A style guide for Web design in your organization can help people create pages that conform to your design guidelines. If you have people editing pages, it also helps them know what to flag as wrong or needing work. Some ideas you might consider putting into your style guide for the Web are as follows:
- How your basic templates look. What is contained in the headers and footers and required information on every page (a name, a copyright notice, a link back to the organization's topmost page, and so on)?
- Sample button bars, navigation icons, and other dingbats (New, Note, Warning, and so on) in use by your organization, plus hints on using them consistently.
- The parts of a presentation. What should be contained on the home page, and what sort of views will you have on the content (a table of contents, an index, and so on)?
- Does your organization use HTML 2, or do you allow HTML 3.2 and Netscape extensions?
- When and how should you use rule lines?
- Is boldface or italic (or both) the preferred method for emphasizing words?
- What sort of headings should you use? Some organizations find H1s too large and prefer a smaller heading.
- Guidelines for the use of images: maximum size (both in dimensions and in file size), whether you should use image maps, and careful use of your organization's logo.
- Comments or keywords that should be included in your documents so they can be searched or indexed.
The following sites might prove useful to you in developing your own Web style guides:
- Yale's Center for Advanced Instructional Media at http://info.med.yale.edu/caim/StyleManual_Top.htmL is a tremendous resource for online style.
- Tim Berners-Lee's original Style Guide for Online Hypertext
- ncSA, the maker of Mosaic, publishes its own style guide at
Some organizations, such as Apple and Microsoft, publish style guides for their publications, which can give you some hints for what to include in your own. Also, a more general writing style book (such as the The Chicago Manual of Style), or a book on online design (I like William Horton's Designing and Writing Online Documentation), will provide further material for you to use in your own style guide.
Of course, your style guide should be written and available as a Web presentation, at least within your organization. Consider publishing it on the Web at large, as well, because your experiences can help others in your position who are trying to come up with similar guidelines.
The very concept of controlling the content of pages that appear on a site is often considered utterly abhorrent to many people who believe that Web publishing is free and open, and that anyone should be able to publish anything at any time. The fact is that if your organization provides the network and the system on which Web pages are served, your organization has the right to have a say in the content it serves.
If your organization does want to have standards for Web page content, it's an excellent idea to have a set of content guidelines written down so that people writing pages on your site know ahead of time what they can and can't do (for example, publish proprietary information or offensive material). Work with your organization to establish these guidelines, and include them in your style guide or in your instructions for setting up Web pages.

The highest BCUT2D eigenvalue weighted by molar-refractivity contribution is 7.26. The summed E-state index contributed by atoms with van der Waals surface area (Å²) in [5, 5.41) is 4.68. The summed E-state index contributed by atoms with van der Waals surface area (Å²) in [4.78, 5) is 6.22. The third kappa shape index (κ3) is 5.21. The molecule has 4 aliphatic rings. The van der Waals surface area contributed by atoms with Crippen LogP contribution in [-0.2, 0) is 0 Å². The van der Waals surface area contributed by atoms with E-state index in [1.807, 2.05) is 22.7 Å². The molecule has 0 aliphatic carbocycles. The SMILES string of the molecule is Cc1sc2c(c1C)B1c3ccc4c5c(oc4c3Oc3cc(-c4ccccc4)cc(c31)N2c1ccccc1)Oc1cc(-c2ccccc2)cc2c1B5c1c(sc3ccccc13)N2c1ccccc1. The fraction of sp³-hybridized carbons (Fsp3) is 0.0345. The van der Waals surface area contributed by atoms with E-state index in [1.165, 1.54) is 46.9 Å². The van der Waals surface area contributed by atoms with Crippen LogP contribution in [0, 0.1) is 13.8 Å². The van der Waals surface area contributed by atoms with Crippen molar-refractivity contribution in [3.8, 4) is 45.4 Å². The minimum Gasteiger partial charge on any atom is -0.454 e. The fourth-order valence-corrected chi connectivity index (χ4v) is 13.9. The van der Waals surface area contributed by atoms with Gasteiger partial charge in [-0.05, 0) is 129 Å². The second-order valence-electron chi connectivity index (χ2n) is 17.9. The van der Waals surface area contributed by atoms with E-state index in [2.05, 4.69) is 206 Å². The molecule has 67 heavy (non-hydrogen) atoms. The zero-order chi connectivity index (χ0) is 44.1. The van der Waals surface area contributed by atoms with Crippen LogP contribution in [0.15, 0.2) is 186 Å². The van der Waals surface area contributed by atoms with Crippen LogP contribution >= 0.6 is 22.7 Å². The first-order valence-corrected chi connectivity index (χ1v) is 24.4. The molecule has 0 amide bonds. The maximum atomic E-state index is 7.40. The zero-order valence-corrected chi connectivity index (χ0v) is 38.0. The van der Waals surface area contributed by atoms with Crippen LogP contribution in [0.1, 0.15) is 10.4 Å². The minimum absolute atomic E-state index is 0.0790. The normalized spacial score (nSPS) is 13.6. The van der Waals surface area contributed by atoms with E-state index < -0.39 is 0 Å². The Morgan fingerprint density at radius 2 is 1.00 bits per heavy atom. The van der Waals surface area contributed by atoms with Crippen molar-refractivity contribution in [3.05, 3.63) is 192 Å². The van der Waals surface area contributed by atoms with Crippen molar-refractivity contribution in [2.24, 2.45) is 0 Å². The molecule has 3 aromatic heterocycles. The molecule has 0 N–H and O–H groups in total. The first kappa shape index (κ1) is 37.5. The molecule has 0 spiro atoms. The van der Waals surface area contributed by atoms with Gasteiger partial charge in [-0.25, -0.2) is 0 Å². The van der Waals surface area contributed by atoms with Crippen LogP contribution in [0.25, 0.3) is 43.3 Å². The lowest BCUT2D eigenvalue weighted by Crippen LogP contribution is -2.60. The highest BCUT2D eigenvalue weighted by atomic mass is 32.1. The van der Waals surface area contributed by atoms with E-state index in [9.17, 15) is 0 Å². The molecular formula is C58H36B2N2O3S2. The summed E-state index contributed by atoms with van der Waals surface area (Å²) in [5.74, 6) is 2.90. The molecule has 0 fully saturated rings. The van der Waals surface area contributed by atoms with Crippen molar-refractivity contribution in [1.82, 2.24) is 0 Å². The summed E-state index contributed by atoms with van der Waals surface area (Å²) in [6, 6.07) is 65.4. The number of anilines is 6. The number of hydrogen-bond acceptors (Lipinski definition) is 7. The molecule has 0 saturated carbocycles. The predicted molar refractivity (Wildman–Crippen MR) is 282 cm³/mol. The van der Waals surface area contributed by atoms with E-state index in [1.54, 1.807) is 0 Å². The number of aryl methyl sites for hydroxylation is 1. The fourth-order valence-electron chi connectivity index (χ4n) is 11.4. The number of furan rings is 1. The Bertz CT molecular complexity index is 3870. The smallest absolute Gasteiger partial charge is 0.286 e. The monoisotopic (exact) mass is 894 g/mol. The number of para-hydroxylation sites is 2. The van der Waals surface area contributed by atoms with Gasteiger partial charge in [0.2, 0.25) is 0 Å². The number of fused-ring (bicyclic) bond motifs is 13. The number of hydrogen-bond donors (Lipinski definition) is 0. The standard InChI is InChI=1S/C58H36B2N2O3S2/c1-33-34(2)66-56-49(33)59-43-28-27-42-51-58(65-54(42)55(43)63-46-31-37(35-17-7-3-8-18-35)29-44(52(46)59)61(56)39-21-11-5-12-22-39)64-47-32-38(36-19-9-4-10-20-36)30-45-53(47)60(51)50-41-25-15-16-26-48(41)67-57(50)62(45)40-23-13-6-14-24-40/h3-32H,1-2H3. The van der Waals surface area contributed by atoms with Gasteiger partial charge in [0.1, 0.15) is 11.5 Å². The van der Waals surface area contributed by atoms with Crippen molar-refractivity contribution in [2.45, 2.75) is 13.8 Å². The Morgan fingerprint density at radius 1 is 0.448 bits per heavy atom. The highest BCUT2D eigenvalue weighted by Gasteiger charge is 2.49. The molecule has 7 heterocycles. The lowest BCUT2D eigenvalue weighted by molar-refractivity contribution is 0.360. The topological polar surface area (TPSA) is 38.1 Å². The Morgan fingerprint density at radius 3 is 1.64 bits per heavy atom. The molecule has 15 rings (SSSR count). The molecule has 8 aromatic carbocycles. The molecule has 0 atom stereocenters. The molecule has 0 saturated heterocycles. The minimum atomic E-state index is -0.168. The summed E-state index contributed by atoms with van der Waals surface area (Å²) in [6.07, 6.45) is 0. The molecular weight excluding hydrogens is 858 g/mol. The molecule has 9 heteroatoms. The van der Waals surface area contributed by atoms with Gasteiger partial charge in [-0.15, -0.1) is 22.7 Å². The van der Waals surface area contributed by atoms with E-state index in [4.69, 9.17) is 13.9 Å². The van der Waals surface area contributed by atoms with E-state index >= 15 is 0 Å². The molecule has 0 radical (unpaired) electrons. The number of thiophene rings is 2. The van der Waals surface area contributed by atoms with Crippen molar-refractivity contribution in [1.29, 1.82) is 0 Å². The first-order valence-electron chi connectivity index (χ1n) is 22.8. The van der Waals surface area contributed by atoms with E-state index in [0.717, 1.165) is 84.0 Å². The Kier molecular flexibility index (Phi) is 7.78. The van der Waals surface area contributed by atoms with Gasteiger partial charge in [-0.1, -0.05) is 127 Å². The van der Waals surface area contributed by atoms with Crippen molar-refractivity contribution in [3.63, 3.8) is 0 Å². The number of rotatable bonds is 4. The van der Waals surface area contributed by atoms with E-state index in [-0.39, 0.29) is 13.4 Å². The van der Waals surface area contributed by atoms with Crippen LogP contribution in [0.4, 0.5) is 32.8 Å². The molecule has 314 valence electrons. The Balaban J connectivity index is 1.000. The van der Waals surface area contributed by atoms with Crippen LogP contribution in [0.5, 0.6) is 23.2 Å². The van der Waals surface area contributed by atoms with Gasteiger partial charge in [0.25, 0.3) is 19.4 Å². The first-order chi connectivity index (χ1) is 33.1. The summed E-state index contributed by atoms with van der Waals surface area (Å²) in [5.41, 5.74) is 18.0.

You might also want to have different guidelines for different parts of your site. For example, a presentation of corporate information on your site might have very strict guidelines, but things might be much more lenient in a collection of personal pages. It's up to you and your organization to set guidelines for your site and to enforce those guidelines, but do make sure those guidelines are available to your Web designers before they begin to write.
Even though small and large Web presentations have similar features and can both be distributed in the same way on a Web server, the challenges of planning, managing, and navigating a larger presentation are often quite different from those of a smaller one. In this chapter, I described some of the difficulties and provided some ideas on how to manage larger presentations, particularly those for organizations. Here's a recap of the ideas:
- Having a plan for a larger presentation is almost crucial to the success of that presentation, particularly if you're trying to coordinate different groups of people who are working on it.
- Content for a larger presentation can come from several sources, including content written for the presentation in HTML, content converted from other sources, content that needs to be frequently updated in both hardcopy and HTML form, and content that might work best if it wasn't in HTML.
- Navigating larger presentations can be more difficult than navigating smaller presentations, and they might require extra hints for navigation, including button bars, What's New pages, and searchable indexes.
- Creating standards for style and design helps other writers and designers of pages for the presentation to create content consistent with what is already there.
|Q||I have a lot of text-based content such as press releases. Rather than converting the files to HTML, I took your advice and renamed them as .txt files. The result works, but it's not very pretty, and there are no links from the files, which makes them a dead end in terms of hypertext. Is there some compromise I can do between full HTML and plain text?|
|A||There are simple text-to-HTML converters that will do much of the work of converting simple text to HTML for you. Or, simply putting a <PRE> ...</PRE> tag before and after the text accomplishes a similar result. If your files are in a consistent format, you can add highlights (such as boldfacing the headline) and a link at the bottom of the file back to your index. This can all be automated with reasonably simple scripts, particularly if your text files all have a very similar format.|